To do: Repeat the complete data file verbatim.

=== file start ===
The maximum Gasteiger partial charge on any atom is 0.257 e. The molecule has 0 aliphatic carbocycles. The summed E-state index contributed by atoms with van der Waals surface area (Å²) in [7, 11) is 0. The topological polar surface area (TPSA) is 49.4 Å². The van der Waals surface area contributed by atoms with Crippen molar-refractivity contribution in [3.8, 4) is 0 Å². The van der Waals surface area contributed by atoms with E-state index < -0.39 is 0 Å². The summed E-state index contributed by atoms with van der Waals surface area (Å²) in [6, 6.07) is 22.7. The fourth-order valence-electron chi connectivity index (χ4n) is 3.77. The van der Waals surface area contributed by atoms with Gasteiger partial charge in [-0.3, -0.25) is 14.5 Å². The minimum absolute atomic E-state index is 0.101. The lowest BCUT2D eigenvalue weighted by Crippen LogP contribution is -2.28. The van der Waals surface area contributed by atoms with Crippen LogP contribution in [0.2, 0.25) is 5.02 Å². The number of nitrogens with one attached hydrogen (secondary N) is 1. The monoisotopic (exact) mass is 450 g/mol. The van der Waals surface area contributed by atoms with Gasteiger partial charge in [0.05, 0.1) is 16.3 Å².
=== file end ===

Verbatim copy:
The maximum Gasteiger partial charge on any atom is 0.257 e. The molecule has 0 aliphatic carbocycles. The summed E-state index contributed by atoms with van der Waals surface area (Å²) in [7, 11) is 0. The topological polar surface area (TPSA) is 49.4 Å². The van der Waals surface area contributed by atoms with Crippen molar-refractivity contribution in [3.8, 4) is 0 Å². The van der Waals surface area contributed by atoms with E-state index < -0.39 is 0 Å². The summed E-state index contributed by atoms with van der Waals surface area (Å²) in [6, 6.07) is 22.7. The fourth-order valence-electron chi connectivity index (χ4n) is 3.77. The van der Waals surface area contributed by atoms with Gasteiger partial charge in [-0.3, -0.25) is 14.5 Å². The minimum absolute atomic E-state index is 0.101. The lowest BCUT2D eigenvalue weighted by Crippen LogP contribution is -2.28. The van der Waals surface area contributed by atoms with Crippen LogP contribution in [0.2, 0.25) is 5.02 Å². The number of nitrogens with one attached hydrogen (secondary N) is 1. The monoisotopic (exact) mass is 450 g/mol. The van der Waals surface area contributed by atoms with Gasteiger partial charge in [0.05, 0.1) is 16.3 Å².